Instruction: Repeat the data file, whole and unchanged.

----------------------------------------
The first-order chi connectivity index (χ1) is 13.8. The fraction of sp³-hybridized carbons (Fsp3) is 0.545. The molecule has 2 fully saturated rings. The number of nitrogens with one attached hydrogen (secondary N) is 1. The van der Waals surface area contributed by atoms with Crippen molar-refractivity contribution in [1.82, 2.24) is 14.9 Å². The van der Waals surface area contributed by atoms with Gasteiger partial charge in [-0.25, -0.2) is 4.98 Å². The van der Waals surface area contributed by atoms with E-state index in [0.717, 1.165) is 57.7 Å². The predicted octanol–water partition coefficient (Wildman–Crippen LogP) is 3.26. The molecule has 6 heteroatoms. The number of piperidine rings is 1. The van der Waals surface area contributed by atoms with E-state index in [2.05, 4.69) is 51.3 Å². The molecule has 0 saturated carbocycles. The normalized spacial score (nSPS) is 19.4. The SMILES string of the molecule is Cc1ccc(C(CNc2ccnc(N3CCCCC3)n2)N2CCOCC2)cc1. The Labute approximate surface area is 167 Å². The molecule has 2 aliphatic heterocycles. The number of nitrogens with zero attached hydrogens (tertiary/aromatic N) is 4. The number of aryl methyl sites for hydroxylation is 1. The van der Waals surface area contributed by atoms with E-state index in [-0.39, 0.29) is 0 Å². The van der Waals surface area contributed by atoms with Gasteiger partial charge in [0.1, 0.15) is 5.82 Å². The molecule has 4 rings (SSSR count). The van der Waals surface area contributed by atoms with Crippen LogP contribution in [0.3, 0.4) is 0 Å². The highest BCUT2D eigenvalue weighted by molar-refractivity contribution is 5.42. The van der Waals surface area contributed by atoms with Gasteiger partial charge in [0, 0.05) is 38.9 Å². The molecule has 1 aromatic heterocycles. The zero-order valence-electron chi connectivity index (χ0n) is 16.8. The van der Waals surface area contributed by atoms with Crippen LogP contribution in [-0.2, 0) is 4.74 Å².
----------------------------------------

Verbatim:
The first-order chi connectivity index (χ1) is 13.8. The fraction of sp³-hybridized carbons (Fsp3) is 0.545. The molecule has 2 fully saturated rings. The number of nitrogens with one attached hydrogen (secondary N) is 1. The van der Waals surface area contributed by atoms with Crippen molar-refractivity contribution in [1.82, 2.24) is 14.9 Å². The van der Waals surface area contributed by atoms with Gasteiger partial charge in [-0.25, -0.2) is 4.98 Å². The van der Waals surface area contributed by atoms with E-state index in [0.717, 1.165) is 57.7 Å². The predicted octanol–water partition coefficient (Wildman–Crippen LogP) is 3.26. The molecule has 6 heteroatoms. The number of piperidine rings is 1. The van der Waals surface area contributed by atoms with E-state index in [2.05, 4.69) is 51.3 Å². The molecule has 0 saturated carbocycles. The normalized spacial score (nSPS) is 19.4. The SMILES string of the molecule is Cc1ccc(C(CNc2ccnc(N3CCCCC3)n2)N2CCOCC2)cc1. The Labute approximate surface area is 167 Å². The molecule has 2 aliphatic heterocycles. The number of nitrogens with zero attached hydrogens (tertiary/aromatic N) is 4. The number of aryl methyl sites for hydroxylation is 1. The van der Waals surface area contributed by atoms with E-state index in [-0.39, 0.29) is 0 Å². The van der Waals surface area contributed by atoms with Gasteiger partial charge in [0.1, 0.15) is 5.82 Å². The molecule has 4 rings (SSSR count). The van der Waals surface area contributed by atoms with Crippen LogP contribution in [0.3, 0.4) is 0 Å². The highest BCUT2D eigenvalue weighted by molar-refractivity contribution is 5.42. The van der Waals surface area contributed by atoms with Gasteiger partial charge in [0, 0.05) is 38.9 Å². The molecule has 1 aromatic heterocycles. The zero-order valence-electron chi connectivity index (χ0n) is 16.8. The van der Waals surface area contributed by atoms with Crippen LogP contribution in [-0.2, 0) is 4.74 Å².